The second institution of its kind founded in Cuba recalls its origins, when it was founded out of the provincial government headquarters, accompanied by the Demajagua bell, the same bell that Carlos Manuel de Cespedes rang on that day in his mill.
The celebration is an opportunity to review those seven decades and five years, with the antecedent of the San Basilio el Magno Seminary, the first higher education center in Cuba, located in the current premises of the Office of the City Conservator.
These evocations emphasize the leading role of the university community in the insurrectional struggle against the dictatorship of Fulgencio Batista (1952-1958), which led to the suspension of classes in November 1956 as part of the support of the University Student Federation and professors to the insurgent 26th of July Movement.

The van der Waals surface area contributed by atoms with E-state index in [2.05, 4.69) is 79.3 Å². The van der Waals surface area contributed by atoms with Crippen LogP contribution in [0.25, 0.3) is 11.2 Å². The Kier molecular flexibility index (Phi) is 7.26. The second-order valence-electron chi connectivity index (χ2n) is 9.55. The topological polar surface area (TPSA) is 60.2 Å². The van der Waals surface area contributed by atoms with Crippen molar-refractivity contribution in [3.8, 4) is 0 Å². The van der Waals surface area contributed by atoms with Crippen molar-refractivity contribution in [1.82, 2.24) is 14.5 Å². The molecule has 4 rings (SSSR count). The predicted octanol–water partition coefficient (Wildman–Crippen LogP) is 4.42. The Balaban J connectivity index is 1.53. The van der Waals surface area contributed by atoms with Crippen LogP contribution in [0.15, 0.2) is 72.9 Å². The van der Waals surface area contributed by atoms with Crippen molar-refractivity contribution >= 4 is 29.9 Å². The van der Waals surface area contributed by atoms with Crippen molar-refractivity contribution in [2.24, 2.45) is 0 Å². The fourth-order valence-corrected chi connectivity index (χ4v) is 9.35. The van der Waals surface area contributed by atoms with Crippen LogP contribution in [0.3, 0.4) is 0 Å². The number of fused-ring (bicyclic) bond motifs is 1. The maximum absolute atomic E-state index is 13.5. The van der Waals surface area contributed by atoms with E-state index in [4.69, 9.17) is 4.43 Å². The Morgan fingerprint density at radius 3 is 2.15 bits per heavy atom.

With an initial enrollment of 170 students and the city’s School of Commerce as its first campus, the UO’s founding majors were Education, Philosophy and Letters, Law, Commercial Sciences and Industrial Chemical Engineering.
The visits of Historic Leader of the Cuban Revolution, Fidel Castro; the Argentine-Cuban guerrilla commander Ernesto Che Guevara; Army General Raul Castro; former Chemical Engineering student, Vilma Espin, and former President Osvaldo Dorticos, are milestones in this historical journey.